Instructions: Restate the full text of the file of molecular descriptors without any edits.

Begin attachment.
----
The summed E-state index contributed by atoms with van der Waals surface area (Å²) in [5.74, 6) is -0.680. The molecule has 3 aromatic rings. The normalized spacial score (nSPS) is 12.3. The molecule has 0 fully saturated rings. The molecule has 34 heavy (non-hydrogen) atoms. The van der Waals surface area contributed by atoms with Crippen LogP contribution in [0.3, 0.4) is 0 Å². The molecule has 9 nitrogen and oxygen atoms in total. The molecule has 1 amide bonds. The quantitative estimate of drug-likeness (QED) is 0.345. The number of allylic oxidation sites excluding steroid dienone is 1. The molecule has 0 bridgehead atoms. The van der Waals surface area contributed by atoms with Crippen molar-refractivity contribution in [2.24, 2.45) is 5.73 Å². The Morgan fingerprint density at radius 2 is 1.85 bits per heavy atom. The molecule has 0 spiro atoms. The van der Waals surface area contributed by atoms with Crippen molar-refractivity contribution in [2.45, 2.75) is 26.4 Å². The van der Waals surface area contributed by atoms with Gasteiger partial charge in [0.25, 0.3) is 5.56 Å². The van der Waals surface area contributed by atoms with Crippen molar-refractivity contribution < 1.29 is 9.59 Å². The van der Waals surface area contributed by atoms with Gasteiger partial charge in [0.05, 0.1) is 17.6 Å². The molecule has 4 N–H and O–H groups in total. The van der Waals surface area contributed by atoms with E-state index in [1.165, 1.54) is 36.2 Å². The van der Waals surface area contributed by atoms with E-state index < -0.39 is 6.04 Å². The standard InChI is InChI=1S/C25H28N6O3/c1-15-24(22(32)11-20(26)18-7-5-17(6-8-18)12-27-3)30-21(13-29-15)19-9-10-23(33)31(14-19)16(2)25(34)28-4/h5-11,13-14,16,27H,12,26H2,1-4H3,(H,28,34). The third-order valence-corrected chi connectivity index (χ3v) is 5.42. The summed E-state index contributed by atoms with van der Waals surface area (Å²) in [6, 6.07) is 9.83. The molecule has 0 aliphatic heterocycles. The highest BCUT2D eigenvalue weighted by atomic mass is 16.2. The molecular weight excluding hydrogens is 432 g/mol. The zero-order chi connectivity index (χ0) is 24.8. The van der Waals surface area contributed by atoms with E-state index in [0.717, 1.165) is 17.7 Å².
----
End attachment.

The summed E-state index contributed by atoms with van der Waals surface area (Å²) in [5.74, 6) is -0.680. The molecule has 3 aromatic rings. The normalized spacial score (nSPS) is 12.3. The molecule has 0 fully saturated rings. The molecule has 34 heavy (non-hydrogen) atoms. The van der Waals surface area contributed by atoms with Crippen LogP contribution in [0.3, 0.4) is 0 Å². The molecule has 9 nitrogen and oxygen atoms in total. The molecule has 1 amide bonds. The quantitative estimate of drug-likeness (QED) is 0.345. The number of allylic oxidation sites excluding steroid dienone is 1. The molecule has 0 bridgehead atoms. The van der Waals surface area contributed by atoms with Crippen molar-refractivity contribution in [2.24, 2.45) is 5.73 Å². The Morgan fingerprint density at radius 2 is 1.85 bits per heavy atom. The molecule has 0 spiro atoms. The van der Waals surface area contributed by atoms with Crippen molar-refractivity contribution in [2.45, 2.75) is 26.4 Å². The van der Waals surface area contributed by atoms with Gasteiger partial charge in [0.25, 0.3) is 5.56 Å². The van der Waals surface area contributed by atoms with Crippen molar-refractivity contribution < 1.29 is 9.59 Å². The van der Waals surface area contributed by atoms with Gasteiger partial charge in [0.05, 0.1) is 17.6 Å². The molecule has 4 N–H and O–H groups in total. The van der Waals surface area contributed by atoms with E-state index in [1.165, 1.54) is 36.2 Å². The van der Waals surface area contributed by atoms with E-state index < -0.39 is 6.04 Å². The standard InChI is InChI=1S/C25H28N6O3/c1-15-24(22(32)11-20(26)18-7-5-17(6-8-18)12-27-3)30-21(13-29-15)19-9-10-23(33)31(14-19)16(2)25(34)28-4/h5-11,13-14,16,27H,12,26H2,1-4H3,(H,28,34). The third-order valence-corrected chi connectivity index (χ3v) is 5.42. The summed E-state index contributed by atoms with van der Waals surface area (Å²) in [6, 6.07) is 9.83. The molecule has 0 aliphatic heterocycles. The highest BCUT2D eigenvalue weighted by atomic mass is 16.2. The molecular weight excluding hydrogens is 432 g/mol. The zero-order chi connectivity index (χ0) is 24.8. The van der Waals surface area contributed by atoms with E-state index in [0.717, 1.165) is 17.7 Å².